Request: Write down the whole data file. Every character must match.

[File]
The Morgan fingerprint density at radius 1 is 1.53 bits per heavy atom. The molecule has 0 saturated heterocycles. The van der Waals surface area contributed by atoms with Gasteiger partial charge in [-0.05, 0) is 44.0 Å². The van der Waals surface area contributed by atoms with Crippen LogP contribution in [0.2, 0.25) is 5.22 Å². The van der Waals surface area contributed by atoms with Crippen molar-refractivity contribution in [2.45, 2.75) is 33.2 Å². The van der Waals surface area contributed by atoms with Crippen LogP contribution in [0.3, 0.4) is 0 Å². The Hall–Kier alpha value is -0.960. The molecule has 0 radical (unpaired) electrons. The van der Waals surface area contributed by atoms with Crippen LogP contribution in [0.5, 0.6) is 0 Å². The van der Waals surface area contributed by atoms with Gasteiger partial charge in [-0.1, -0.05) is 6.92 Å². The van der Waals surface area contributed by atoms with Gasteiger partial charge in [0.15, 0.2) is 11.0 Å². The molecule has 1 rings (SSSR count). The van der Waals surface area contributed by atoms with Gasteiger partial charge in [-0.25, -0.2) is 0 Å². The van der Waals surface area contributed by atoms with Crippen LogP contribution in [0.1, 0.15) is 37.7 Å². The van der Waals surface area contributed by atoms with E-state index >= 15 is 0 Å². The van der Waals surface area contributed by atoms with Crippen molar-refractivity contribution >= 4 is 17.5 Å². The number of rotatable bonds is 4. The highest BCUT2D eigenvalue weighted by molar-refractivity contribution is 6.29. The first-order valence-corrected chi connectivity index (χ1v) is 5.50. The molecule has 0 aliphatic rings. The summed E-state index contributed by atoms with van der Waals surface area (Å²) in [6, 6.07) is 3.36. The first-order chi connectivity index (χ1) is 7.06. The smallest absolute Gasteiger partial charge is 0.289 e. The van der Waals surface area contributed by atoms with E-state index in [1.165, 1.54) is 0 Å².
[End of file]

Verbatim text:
The Morgan fingerprint density at radius 1 is 1.53 bits per heavy atom. The molecule has 0 saturated heterocycles. The van der Waals surface area contributed by atoms with Gasteiger partial charge in [-0.05, 0) is 44.0 Å². The van der Waals surface area contributed by atoms with Crippen LogP contribution in [0.2, 0.25) is 5.22 Å². The van der Waals surface area contributed by atoms with Crippen molar-refractivity contribution in [2.45, 2.75) is 33.2 Å². The van der Waals surface area contributed by atoms with Crippen LogP contribution in [0.3, 0.4) is 0 Å². The Hall–Kier alpha value is -0.960. The molecule has 0 radical (unpaired) electrons. The van der Waals surface area contributed by atoms with Crippen LogP contribution in [0.5, 0.6) is 0 Å². The van der Waals surface area contributed by atoms with Gasteiger partial charge in [-0.1, -0.05) is 6.92 Å². The van der Waals surface area contributed by atoms with Gasteiger partial charge in [0.15, 0.2) is 11.0 Å². The molecule has 1 rings (SSSR count). The van der Waals surface area contributed by atoms with Gasteiger partial charge in [-0.25, -0.2) is 0 Å². The van der Waals surface area contributed by atoms with Crippen LogP contribution in [0.1, 0.15) is 37.7 Å². The van der Waals surface area contributed by atoms with E-state index >= 15 is 0 Å². The van der Waals surface area contributed by atoms with Crippen molar-refractivity contribution >= 4 is 17.5 Å². The number of rotatable bonds is 4. The highest BCUT2D eigenvalue weighted by molar-refractivity contribution is 6.29. The first-order valence-corrected chi connectivity index (χ1v) is 5.50. The molecule has 0 aliphatic rings. The summed E-state index contributed by atoms with van der Waals surface area (Å²) in [6, 6.07) is 3.36. The first-order chi connectivity index (χ1) is 7.06. The smallest absolute Gasteiger partial charge is 0.289 e. The van der Waals surface area contributed by atoms with E-state index in [1.165, 1.54) is 0 Å².